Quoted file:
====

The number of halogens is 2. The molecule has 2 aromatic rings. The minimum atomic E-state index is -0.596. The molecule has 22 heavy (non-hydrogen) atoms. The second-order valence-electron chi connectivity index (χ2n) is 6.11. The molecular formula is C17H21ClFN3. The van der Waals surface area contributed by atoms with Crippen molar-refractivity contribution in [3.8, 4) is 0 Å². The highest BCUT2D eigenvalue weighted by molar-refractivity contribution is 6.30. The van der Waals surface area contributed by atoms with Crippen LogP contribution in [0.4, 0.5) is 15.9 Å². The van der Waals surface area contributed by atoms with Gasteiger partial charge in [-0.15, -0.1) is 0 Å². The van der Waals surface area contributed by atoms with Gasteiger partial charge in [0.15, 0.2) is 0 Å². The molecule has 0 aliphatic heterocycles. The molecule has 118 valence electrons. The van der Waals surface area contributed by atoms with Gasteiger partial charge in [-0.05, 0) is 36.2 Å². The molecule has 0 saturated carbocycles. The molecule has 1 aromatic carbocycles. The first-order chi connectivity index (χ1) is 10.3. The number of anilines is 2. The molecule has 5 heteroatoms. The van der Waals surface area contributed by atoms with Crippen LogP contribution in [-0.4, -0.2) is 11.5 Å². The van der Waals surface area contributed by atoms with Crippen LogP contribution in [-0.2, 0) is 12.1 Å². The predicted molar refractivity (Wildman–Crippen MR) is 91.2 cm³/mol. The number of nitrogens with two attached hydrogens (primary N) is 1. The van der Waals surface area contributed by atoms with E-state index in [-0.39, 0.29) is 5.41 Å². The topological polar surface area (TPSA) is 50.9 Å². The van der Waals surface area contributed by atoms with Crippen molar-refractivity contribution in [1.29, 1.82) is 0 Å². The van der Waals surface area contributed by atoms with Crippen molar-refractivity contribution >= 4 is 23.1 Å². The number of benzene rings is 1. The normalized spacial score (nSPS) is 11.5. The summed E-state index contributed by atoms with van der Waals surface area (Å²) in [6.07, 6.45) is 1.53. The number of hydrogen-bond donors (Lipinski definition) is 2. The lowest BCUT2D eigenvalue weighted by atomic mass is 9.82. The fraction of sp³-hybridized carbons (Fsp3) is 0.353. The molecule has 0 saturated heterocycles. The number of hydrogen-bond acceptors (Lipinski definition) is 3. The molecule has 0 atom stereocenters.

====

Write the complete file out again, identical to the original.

The number of halogens is 2. The molecule has 2 aromatic rings. The minimum atomic E-state index is -0.596. The molecule has 22 heavy (non-hydrogen) atoms. The second-order valence-electron chi connectivity index (χ2n) is 6.11. The molecular formula is C17H21ClFN3. The van der Waals surface area contributed by atoms with Crippen molar-refractivity contribution in [3.8, 4) is 0 Å². The highest BCUT2D eigenvalue weighted by molar-refractivity contribution is 6.30. The van der Waals surface area contributed by atoms with Crippen LogP contribution in [0.4, 0.5) is 15.9 Å². The van der Waals surface area contributed by atoms with Gasteiger partial charge in [-0.15, -0.1) is 0 Å². The van der Waals surface area contributed by atoms with Gasteiger partial charge in [0.15, 0.2) is 0 Å². The molecule has 0 aliphatic heterocycles. The molecule has 118 valence electrons. The van der Waals surface area contributed by atoms with Gasteiger partial charge in [-0.05, 0) is 36.2 Å². The molecule has 0 saturated carbocycles. The molecule has 1 aromatic carbocycles. The first-order chi connectivity index (χ1) is 10.3. The number of anilines is 2. The molecule has 5 heteroatoms. The van der Waals surface area contributed by atoms with Crippen LogP contribution in [-0.4, -0.2) is 11.5 Å². The van der Waals surface area contributed by atoms with Crippen LogP contribution in [-0.2, 0) is 12.1 Å². The predicted molar refractivity (Wildman–Crippen MR) is 91.2 cm³/mol. The number of nitrogens with two attached hydrogens (primary N) is 1. The van der Waals surface area contributed by atoms with E-state index in [-0.39, 0.29) is 5.41 Å². The topological polar surface area (TPSA) is 50.9 Å². The van der Waals surface area contributed by atoms with Crippen molar-refractivity contribution in [1.29, 1.82) is 0 Å². The van der Waals surface area contributed by atoms with Crippen molar-refractivity contribution >= 4 is 23.1 Å². The number of benzene rings is 1. The normalized spacial score (nSPS) is 11.5. The summed E-state index contributed by atoms with van der Waals surface area (Å²) in [6.07, 6.45) is 1.53. The number of hydrogen-bond donors (Lipinski definition) is 2. The lowest BCUT2D eigenvalue weighted by atomic mass is 9.82. The fraction of sp³-hybridized carbons (Fsp3) is 0.353. The molecule has 0 saturated heterocycles. The number of hydrogen-bond acceptors (Lipinski definition) is 3. The molecule has 0 atom stereocenters.